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Indie Groundbreaking Book
Embrace Uncertainty with an Outstanding Leadership Book
In the world that we live in, knowledge is often seen as currency. Our educational systems are built around knowledge, with huge percentages of our developmental years devoted to memorizing facts and internalizing core skills. Knowledge is also what we look for in our leaders. Power and responsibility suggest great knowledge, which is why we expect everyone from our managers at work to our politicians to have all the answers. Eventually, the rigidity of this system pushes each of us to view not knowing something as a sign of weakness. Whether it's an answer you get wrong on a test or a poor decision you made because you didn't know where it would lead, not knowing makes us feel overwhelmed, ashamed, and maybe even a little bit stupid.
This month's Indie Groundbreaking Book is an excavation right down to the core of this "knowledge is power" mantra upon which we have built the scaffolding of our society. The book, Not Knowing: The Art of Turning Uncertainty into Opportunity, offers up a contrarian view of how to live a happy and accomplished life. Authors Steven D'Souza and Diana Renner turn "Not Knowing" into a proper noun (complete with capital letters) and suggest that embracing this concept might just be the best way to break the shackles of the things that imprison us on a day-to-day basis.
Not Knowing is pitched as a business book. The first edition (the version of the book we are writing about is a fresh 2016 re-release) won the CMI Best Management Book Award in 2015. Unsurprisingly, then, a fair number of the book's pages are focused on the virtues of embracing uncertainty in the workplace. For instance, when a manager allows Not Knowing to be a part of his or her leadership, they create a more exploratory work environment where innovation is rewarded and encouraged. One of the book's more interesting anecdotes follows a manager who was tipped as a CEO candidate very early in her career and who climbed through the ranks by being the expert who always had the right answers. Eventually, though, the same qualities that helped this woman achieve a leadership position also stifled her workers and killed their inspiration. They had no motivation to produce quality work or push for better results under her rigid, know-it-all management style.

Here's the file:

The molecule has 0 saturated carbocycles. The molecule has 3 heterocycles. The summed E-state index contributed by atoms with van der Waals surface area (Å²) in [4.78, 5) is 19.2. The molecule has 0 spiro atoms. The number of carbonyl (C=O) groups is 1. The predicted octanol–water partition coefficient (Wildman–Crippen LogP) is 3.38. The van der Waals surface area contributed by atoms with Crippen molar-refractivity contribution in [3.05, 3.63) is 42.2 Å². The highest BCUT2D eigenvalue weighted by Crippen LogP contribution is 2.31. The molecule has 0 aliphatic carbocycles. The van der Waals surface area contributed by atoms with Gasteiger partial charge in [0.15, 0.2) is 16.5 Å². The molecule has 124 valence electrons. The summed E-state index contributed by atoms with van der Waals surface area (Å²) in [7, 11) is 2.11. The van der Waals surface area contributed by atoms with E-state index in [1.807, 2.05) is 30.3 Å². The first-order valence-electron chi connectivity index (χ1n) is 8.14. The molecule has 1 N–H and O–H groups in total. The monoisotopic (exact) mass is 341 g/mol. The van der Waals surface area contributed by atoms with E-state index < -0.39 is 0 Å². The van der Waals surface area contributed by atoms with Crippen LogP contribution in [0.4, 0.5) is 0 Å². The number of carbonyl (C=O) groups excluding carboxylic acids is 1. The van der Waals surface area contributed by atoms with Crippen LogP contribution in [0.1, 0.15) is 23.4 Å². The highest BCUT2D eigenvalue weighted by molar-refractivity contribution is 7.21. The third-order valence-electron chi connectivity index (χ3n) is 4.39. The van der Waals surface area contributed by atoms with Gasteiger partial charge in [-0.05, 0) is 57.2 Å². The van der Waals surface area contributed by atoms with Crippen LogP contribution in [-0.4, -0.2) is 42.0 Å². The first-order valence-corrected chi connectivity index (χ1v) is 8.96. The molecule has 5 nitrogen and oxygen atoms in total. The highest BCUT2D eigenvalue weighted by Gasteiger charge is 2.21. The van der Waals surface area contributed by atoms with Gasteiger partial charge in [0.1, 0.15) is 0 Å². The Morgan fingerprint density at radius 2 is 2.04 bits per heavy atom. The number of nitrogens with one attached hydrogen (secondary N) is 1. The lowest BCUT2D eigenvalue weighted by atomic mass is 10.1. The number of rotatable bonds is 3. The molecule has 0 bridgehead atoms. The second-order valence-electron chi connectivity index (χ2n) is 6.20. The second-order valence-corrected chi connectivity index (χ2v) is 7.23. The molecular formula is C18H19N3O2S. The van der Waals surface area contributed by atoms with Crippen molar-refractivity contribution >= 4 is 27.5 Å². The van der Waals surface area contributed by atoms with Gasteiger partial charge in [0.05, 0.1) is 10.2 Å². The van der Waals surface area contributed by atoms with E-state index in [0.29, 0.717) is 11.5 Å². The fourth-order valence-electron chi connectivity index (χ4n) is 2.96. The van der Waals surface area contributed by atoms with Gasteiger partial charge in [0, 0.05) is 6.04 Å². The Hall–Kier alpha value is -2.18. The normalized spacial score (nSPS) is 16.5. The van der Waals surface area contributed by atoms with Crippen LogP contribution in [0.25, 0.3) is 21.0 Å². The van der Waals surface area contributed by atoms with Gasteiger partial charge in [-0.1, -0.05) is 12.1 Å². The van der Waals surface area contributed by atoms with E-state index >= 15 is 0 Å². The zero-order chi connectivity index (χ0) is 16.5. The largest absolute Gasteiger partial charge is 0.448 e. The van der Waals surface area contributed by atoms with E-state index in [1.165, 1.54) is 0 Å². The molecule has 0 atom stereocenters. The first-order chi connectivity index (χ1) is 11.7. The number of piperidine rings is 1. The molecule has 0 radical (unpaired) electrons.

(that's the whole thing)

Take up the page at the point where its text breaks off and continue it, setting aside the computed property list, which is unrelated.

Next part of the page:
However, while Not Knowing certainly has plenty of helpful tidbits for managers, business owners, corporate executives, and entrepreneurs, it also serves as a more general indictment of how we live our lives. One example occurs early on in the book, as D'Souza and Renner tackle the trend in modern educational systems to push specialties rather than general knowledge. In college, we choose majors and classes based on our preferred career paths. We devote ourselves to learning everything there is to know about our specialties. Ultimately, we are rewarded for the effort: employers today want specialists with degrees in certain areas. They believe bringing that knowledge into their fold will help drive growth and revenue (and save them time with employee onboarding, too).
Becoming a specialist, though, creates unintentional blind spots. If you've ever read a paper or article written by a specialist where you couldn't comprehend what they were trying to say through all of the jargon and technical terminology, you've seen the effects of one of these blind spots. So-called "specialists" aren't able to relate their specialties to outsiders in ways that are easy to understand. Another blind spot is that specialists often try to solve all problems in a way that relates back to their specialty. They are so focused on the knowledge in their area of expertise that they miss simpler or more innovative solutions. One example used in the book, about a project to find potential cures for AIDS, displays the reality of this particular blind spot in fascinating light.
These examples are just a few of the intriguing insights that D'Souza and Renner offer throughout the pages of Not Knowing. The ultimate thesis of their argument isn't that we should reject knowledge or even specialty. Rather, the message they are trying to convey here is that it is okay not to have all the answers. Growing up, we all view our parents as infallible, but later find out that they were making things up as they went along—not just in raising their children, but also in finding their way in the professional world, understanding matters of love, and more. Letting ourselves be fallible as well—knowing that we can change our minds, make mistakes and learn from them, and be brave enough to try solutions that might not work—is the way to find success and fulfillment in virtually any facet of life.
Craig Manning is currently studying English and Music at Western Michigan University. In addition to writing for IndependentPublisher.com, he maintains a pair of entertainment blogs, interns at the Traverse City Business News, and writes for Rockfreaks.net and his college newspaper. He welcomes comments or questions concerning his articles via email, at firstname.lastname@example.org.